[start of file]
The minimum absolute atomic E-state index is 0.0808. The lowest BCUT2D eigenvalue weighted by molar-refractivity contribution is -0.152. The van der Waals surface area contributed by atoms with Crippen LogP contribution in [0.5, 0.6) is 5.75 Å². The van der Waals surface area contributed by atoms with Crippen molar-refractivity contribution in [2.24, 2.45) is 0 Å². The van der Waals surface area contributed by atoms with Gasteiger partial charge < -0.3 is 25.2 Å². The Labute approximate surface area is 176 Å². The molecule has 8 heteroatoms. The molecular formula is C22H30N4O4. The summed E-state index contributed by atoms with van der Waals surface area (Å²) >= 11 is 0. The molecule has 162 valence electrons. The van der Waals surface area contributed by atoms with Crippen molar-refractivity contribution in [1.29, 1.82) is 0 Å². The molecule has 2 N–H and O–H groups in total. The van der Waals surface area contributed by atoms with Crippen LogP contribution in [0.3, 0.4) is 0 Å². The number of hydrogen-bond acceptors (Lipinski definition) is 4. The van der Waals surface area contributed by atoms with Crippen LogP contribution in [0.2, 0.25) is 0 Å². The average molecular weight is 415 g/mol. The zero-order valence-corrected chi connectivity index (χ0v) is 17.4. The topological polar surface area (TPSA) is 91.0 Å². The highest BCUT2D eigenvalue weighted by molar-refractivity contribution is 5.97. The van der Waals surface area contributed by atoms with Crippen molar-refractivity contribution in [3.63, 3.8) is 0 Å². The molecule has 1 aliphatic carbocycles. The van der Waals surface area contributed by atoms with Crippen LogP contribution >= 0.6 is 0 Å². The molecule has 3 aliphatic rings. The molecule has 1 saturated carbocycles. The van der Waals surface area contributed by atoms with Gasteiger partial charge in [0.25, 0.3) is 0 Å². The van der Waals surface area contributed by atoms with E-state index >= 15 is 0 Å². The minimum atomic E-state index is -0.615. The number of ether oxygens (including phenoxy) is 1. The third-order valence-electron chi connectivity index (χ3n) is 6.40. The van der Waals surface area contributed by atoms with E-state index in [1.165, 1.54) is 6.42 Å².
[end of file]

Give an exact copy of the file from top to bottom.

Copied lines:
The minimum absolute atomic E-state index is 0.0808. The lowest BCUT2D eigenvalue weighted by molar-refractivity contribution is -0.152. The van der Waals surface area contributed by atoms with Crippen LogP contribution in [0.5, 0.6) is 5.75 Å². The van der Waals surface area contributed by atoms with Crippen molar-refractivity contribution in [2.24, 2.45) is 0 Å². The van der Waals surface area contributed by atoms with Gasteiger partial charge < -0.3 is 25.2 Å². The Labute approximate surface area is 176 Å². The molecule has 8 heteroatoms. The molecular formula is C22H30N4O4. The summed E-state index contributed by atoms with van der Waals surface area (Å²) >= 11 is 0. The molecule has 162 valence electrons. The van der Waals surface area contributed by atoms with Crippen molar-refractivity contribution in [1.29, 1.82) is 0 Å². The molecule has 2 N–H and O–H groups in total. The van der Waals surface area contributed by atoms with Crippen LogP contribution in [0.3, 0.4) is 0 Å². The number of hydrogen-bond acceptors (Lipinski definition) is 4. The van der Waals surface area contributed by atoms with Crippen LogP contribution in [0.2, 0.25) is 0 Å². The average molecular weight is 415 g/mol. The zero-order valence-corrected chi connectivity index (χ0v) is 17.4. The topological polar surface area (TPSA) is 91.0 Å². The highest BCUT2D eigenvalue weighted by molar-refractivity contribution is 5.97. The van der Waals surface area contributed by atoms with Crippen molar-refractivity contribution in [3.63, 3.8) is 0 Å². The molecule has 1 aliphatic carbocycles. The van der Waals surface area contributed by atoms with Crippen LogP contribution >= 0.6 is 0 Å². The molecule has 3 aliphatic rings. The molecule has 1 saturated carbocycles. The van der Waals surface area contributed by atoms with Gasteiger partial charge in [0.25, 0.3) is 0 Å². The van der Waals surface area contributed by atoms with E-state index >= 15 is 0 Å². The minimum atomic E-state index is -0.615. The number of ether oxygens (including phenoxy) is 1. The third-order valence-electron chi connectivity index (χ3n) is 6.40. The van der Waals surface area contributed by atoms with E-state index in [1.165, 1.54) is 6.42 Å².